M&A in the UK’s fractured wealth and financial advisory sector is brisk and one figure with a particular vantage point on the scene is Brian Spence, a consultant helping firms to make sense of what is going on.
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Merger and acquisition activity in the UK’s fractured wealth and
financial advisory sector is brisk and one figure
with a particular vantage point on the scene is Brian Spence, a consultant helping firms to make sense of what is going on.
The founder of Harrison Spence Partnership, Spence, managing
partner, has witnessed seismic shifts in his 30 years’ management experience
within the financial services sector. And not all of these changes make him
happy. Some of them give him great cause for concern, such as the issue of ordinary savers no longer being able to afford financial advice.
There certainly have been plenty of large-scale wealth
deals of late, such as Julius Baer’s purchase of Bank of America Merrill Lynch’s
non-US business. Further down the size rankings, however, wealth management “consolidators”
such as Succession and Focus Financial have been busy adapting to a new UK regulatory
landscape. There is more to come.
It was the opportunity afforded by changes which prompted
Spence in around 2008 to establish his consultancy to work with financial
services firms in the retail and institutional space. Today, the business helps
firms to improve profitability and adapt in the face of increasing regulation, as
well as facilitating sales, mergers and acquisitions. It also provides bespoke
and project based services across the sector.
Demand for its M&A expertise has made that a focus in
the last couple of years.
“I went to bed one day a consultant and woke up the next
morning to find I was an M&A broker,” Spence joked. Senior partner Alan
Marks joined the firm in 2010, bringing with him 25 years’ experience in
financial services with a focus on change management and strategic planning.
However, it has taken time for this momentum to take hold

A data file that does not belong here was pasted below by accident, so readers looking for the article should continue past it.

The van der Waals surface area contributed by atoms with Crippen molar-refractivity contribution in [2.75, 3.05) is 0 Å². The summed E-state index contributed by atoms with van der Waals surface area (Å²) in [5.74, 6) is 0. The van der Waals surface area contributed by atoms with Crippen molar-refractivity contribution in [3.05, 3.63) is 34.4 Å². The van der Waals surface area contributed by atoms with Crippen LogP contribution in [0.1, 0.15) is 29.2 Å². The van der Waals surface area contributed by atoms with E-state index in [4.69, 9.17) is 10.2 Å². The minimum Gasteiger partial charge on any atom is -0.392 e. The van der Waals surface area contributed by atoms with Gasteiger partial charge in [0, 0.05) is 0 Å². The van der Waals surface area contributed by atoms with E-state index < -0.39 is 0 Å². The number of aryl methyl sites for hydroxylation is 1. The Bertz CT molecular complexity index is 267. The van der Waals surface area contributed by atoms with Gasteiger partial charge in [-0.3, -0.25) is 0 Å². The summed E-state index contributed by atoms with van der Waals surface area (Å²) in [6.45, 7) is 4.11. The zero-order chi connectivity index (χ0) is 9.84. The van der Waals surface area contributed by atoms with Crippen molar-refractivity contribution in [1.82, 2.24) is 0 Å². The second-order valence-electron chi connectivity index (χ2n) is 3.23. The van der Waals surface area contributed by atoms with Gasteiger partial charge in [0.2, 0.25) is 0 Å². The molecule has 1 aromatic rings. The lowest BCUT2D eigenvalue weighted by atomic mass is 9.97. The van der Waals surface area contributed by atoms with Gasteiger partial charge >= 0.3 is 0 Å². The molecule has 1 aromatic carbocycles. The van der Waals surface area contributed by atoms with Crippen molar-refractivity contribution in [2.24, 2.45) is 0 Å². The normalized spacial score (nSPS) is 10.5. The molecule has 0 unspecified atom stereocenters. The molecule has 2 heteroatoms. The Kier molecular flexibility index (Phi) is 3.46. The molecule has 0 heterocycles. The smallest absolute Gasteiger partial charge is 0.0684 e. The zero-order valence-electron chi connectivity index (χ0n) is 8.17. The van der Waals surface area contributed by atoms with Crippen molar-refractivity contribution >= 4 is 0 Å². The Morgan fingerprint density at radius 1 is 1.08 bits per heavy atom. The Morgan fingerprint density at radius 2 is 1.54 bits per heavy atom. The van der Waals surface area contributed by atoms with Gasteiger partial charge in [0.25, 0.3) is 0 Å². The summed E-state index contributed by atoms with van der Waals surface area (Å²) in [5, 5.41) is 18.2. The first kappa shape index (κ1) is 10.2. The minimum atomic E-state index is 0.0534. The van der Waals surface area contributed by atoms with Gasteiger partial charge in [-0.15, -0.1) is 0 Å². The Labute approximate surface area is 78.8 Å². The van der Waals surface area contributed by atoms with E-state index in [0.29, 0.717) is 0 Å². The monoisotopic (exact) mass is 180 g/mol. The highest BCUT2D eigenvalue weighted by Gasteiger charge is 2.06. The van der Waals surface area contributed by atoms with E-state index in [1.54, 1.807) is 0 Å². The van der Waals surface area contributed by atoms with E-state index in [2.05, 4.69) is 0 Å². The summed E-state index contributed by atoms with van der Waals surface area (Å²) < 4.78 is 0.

and, indeed, for the industry to wake up to the impact of increasing
regulation. Spence recounted his experience of presenting to a variety of
investment managers and other financial services firms on the implications of
the Retail Distribution Review reforms a couple of years ago.
“We came away quite depressed to see that among such
high-end decision makers, no-one had a clear idea what the threats and
opportunities of RDR were,” he said.
“Very few in the industry were able to envisage a future
beyond RDR. A handful of consolidating firms have taken a huge gamble and built
their acquisition models on a hope that IFAs would move away from their
ideology of independence towards a model of restricted advice. These firms have
visualised the landscape and made that a reality,” Spence said.
He noted that in the case of Bellpenny and Sanlam, both
these firms are foreign-owned (US and South
Africa, respectively), showing how overseas firms see the
market as ripe for consolidation.
One of the risks in any M&A deal involving a “people
business” such as financial advice is buying a firm, only to see some of its
key employees defect (the Towry/Raymond James legal tussle comes to mind), so
it is important to match the right buyers to sellers of IFA firms.
“Some 75 per cent of firms that are approached by
consolidators are not suitable,” he said. “Consolidators use us to source the
right businesses that suit their character.”